The Price of Gas

Forty-eight hours in, and the first ever survey has already collected over 20 responses. Thanks, people. To the best of my knowledge, this kind of study has not been done before, so we’re all engaging in a little scientific frontiersmanship. To those who have not yet done so, please take the survey by clicking on the icon below:

While you’re at it, there’s another group doing a survey of blog readers (with different goals from mine). If interested, you can take their survey here. A description of their project is given here.

As I was away this weekend, I was not able to reflect on the anniversary of the events of September 11. Not the events of 4 years ago, but rather those of 1973 when US-backed General Augusto Pinochet toppled the democratically elected government of Chile and began his lengthy reign of terror atop that besieged nation. US imperial apologists are, of course, still in the game, sounding ever more ludicrous with each passing failure of their favourite kakistocracy. Darth Vadum has the nerve to comment that Pinochet “did Chileans a service when he overthrew the communist Salvador Allende, rescuing the Chilean people from tyranny”. If there was ever a blog post that so clearly revealed the delusional nature of rightwing apologists, that was surely it.

So while I was in Montreal this past weekend, I learned that residents had recently taken to the streets to protest the upward surge in gas prices. Of course, it’s fundamentally ludicrous to hold the city, provincial or even federal governments responsible for the pricing of a global commodity controlled largely by foreign powers… but whatever turns your crank, I say. (Pun intended.) Protesting the pricing of a commodity suggests in part that one has a right to this particular commodity, and I have a couple of things to say about that.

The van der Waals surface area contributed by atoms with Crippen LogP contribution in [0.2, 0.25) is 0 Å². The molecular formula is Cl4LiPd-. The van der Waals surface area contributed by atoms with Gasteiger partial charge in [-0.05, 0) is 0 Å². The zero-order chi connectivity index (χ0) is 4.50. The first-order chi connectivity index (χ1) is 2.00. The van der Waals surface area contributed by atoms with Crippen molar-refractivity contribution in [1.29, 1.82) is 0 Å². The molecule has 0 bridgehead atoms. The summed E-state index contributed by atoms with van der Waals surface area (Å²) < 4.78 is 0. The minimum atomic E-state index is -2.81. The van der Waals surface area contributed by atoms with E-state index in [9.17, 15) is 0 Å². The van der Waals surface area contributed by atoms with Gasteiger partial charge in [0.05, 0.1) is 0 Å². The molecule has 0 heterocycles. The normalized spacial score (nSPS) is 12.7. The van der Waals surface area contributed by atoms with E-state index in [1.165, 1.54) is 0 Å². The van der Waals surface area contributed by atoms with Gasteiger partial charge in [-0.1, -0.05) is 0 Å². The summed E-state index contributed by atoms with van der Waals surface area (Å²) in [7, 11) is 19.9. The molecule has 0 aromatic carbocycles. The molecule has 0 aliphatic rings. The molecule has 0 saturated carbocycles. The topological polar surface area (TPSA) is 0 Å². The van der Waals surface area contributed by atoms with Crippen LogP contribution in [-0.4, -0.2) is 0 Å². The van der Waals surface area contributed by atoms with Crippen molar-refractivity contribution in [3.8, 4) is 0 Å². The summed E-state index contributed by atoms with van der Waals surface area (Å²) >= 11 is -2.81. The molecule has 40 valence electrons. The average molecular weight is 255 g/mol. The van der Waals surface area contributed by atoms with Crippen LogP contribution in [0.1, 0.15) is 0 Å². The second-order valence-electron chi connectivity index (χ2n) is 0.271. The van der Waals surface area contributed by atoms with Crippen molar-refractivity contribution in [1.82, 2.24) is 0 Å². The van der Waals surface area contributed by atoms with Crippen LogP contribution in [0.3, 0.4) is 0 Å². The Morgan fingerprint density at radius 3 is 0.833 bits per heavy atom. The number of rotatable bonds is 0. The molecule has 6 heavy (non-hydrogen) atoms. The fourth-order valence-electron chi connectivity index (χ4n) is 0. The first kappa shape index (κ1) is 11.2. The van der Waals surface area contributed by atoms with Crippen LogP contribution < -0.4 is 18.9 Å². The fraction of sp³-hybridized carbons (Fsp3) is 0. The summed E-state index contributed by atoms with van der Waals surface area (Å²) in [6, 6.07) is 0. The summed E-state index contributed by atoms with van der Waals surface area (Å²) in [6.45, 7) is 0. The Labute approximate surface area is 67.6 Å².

Let’s begin with Brother Margolis’s most recent commendable column, in which he summarizes Bush’s monumental failures. He ends the article with the line, “Iraq’s oil exports plummeted because of the U.S. invasion, contributing to today’s shortages and high prices.” The events in Iraq are one source of variable oil pricing, as is the tragedy in New Orleans, in which the hurricane damaged or forced off-line a series of important refining and processing plants. There is, of course, a political component, as well. OPEC began flexing its muscles in the 1970s when they realized they could coerce powerful governments simply by modulating their pricing strategies.

But ultimately it comes down to supply and demand. The demand for oil has never been greater and will only accelerate, mostly due to the expanding industrial economies in India and China. When those two countries are producing at the same rate as Japan, Germany and America, we will really see an energy crisis. The supply of oil, meanwhile, remains in question. The rightwing idealogues are fond of citing a growing number of reports showing that there is plenty of oil within the Earth’s crust, enough to sustain our global economy well into the next century. This might very well be true, I don’t know. But I do know that the easily obtained oil is almost gone. The rest of it is under oceans, under tundra, soaked into shale or otherwise geologically unavailable, given our present technology and level of desperation.

This price of gas in North America is not going down anytime soon. In fact, I would argue that it has been artificially depressed for years, and is only now approaching its proper level. Those of us who don’t drive are not immune to this fact. Oil fuels the trucks that bring produce into our cities, for example. No amount of conservation is going to eliminate our dependence. The artificial low price of gas is, I believe, responsible for North America’s irrational reliance on truck fleets for transportation. Freight trains and waterways are comparatively unused in this country, yet such media are more efficient. I predict that in 20 years, barring remarkable advancements in internal combustion technology, North American truck fleets will be substantially reduced and air travel will be prohibitively expensive. Oil is not a right, it’s a luxury we have become far too dependent upon.

The price of gas may drop below a dollar sometime in the new year, but it won’t stay there long. The Amazing Rayskin has spoken!